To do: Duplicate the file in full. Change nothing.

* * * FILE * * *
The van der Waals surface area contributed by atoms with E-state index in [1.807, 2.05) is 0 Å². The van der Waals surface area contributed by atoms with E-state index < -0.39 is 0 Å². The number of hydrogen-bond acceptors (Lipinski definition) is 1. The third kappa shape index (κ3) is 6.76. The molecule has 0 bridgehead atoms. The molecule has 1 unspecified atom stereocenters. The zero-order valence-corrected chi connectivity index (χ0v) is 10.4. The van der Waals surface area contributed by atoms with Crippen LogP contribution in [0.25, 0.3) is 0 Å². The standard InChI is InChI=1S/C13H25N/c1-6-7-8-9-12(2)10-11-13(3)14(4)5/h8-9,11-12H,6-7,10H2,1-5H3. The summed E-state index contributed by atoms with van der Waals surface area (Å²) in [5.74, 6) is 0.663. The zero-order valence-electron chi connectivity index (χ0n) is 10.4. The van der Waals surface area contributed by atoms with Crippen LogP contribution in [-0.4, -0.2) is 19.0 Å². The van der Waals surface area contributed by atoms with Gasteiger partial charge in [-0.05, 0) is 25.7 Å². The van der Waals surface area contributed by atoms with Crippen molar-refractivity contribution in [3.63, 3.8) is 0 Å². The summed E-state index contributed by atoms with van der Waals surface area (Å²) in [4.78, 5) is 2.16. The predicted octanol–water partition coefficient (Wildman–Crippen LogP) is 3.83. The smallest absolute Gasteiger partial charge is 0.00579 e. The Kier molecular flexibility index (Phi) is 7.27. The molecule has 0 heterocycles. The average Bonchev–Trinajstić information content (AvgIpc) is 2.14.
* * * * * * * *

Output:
The van der Waals surface area contributed by atoms with E-state index in [1.807, 2.05) is 0 Å². The van der Waals surface area contributed by atoms with E-state index < -0.39 is 0 Å². The number of hydrogen-bond acceptors (Lipinski definition) is 1. The third kappa shape index (κ3) is 6.76. The molecule has 0 bridgehead atoms. The molecule has 1 unspecified atom stereocenters. The zero-order valence-corrected chi connectivity index (χ0v) is 10.4. The van der Waals surface area contributed by atoms with Crippen LogP contribution in [0.25, 0.3) is 0 Å². The standard InChI is InChI=1S/C13H25N/c1-6-7-8-9-12(2)10-11-13(3)14(4)5/h8-9,11-12H,6-7,10H2,1-5H3. The summed E-state index contributed by atoms with van der Waals surface area (Å²) in [5.74, 6) is 0.663. The zero-order valence-electron chi connectivity index (χ0n) is 10.4. The van der Waals surface area contributed by atoms with Crippen LogP contribution in [-0.4, -0.2) is 19.0 Å². The van der Waals surface area contributed by atoms with Gasteiger partial charge in [-0.05, 0) is 25.7 Å². The van der Waals surface area contributed by atoms with Crippen molar-refractivity contribution in [3.63, 3.8) is 0 Å². The summed E-state index contributed by atoms with van der Waals surface area (Å²) in [4.78, 5) is 2.16. The predicted octanol–water partition coefficient (Wildman–Crippen LogP) is 3.83. The smallest absolute Gasteiger partial charge is 0.00579 e. The Kier molecular flexibility index (Phi) is 7.27. The molecule has 0 heterocycles. The average Bonchev–Trinajstić information content (AvgIpc) is 2.14.